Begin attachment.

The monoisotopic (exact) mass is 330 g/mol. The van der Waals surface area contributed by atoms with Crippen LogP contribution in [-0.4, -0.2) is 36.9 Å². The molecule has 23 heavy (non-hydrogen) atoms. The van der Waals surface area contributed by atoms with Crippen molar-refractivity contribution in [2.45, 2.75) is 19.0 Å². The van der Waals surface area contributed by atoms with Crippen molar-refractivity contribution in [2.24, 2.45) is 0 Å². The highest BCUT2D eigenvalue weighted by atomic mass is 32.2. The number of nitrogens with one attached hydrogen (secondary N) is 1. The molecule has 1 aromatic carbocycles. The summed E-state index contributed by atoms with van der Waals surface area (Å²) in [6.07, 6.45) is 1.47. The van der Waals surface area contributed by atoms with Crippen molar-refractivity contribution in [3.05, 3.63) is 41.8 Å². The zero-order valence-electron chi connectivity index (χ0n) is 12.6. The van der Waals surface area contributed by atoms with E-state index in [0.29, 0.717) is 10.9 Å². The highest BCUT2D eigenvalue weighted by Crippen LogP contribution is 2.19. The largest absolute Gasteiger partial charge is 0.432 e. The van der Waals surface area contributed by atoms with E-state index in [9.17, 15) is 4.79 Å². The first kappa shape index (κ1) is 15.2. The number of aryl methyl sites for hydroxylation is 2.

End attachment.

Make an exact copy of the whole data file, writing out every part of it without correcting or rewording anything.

The monoisotopic (exact) mass is 330 g/mol. The van der Waals surface area contributed by atoms with Crippen LogP contribution in [-0.4, -0.2) is 36.9 Å². The molecule has 23 heavy (non-hydrogen) atoms. The van der Waals surface area contributed by atoms with Crippen molar-refractivity contribution in [2.45, 2.75) is 19.0 Å². The van der Waals surface area contributed by atoms with Crippen molar-refractivity contribution in [2.24, 2.45) is 0 Å². The highest BCUT2D eigenvalue weighted by atomic mass is 32.2. The number of nitrogens with one attached hydrogen (secondary N) is 1. The molecule has 1 aromatic carbocycles. The summed E-state index contributed by atoms with van der Waals surface area (Å²) in [6.07, 6.45) is 1.47. The van der Waals surface area contributed by atoms with Crippen molar-refractivity contribution in [3.05, 3.63) is 41.8 Å². The zero-order valence-electron chi connectivity index (χ0n) is 12.6. The van der Waals surface area contributed by atoms with E-state index in [0.29, 0.717) is 10.9 Å². The highest BCUT2D eigenvalue weighted by Crippen LogP contribution is 2.19. The largest absolute Gasteiger partial charge is 0.432 e. The van der Waals surface area contributed by atoms with E-state index in [9.17, 15) is 4.79 Å². The first kappa shape index (κ1) is 15.2. The number of aryl methyl sites for hydroxylation is 2.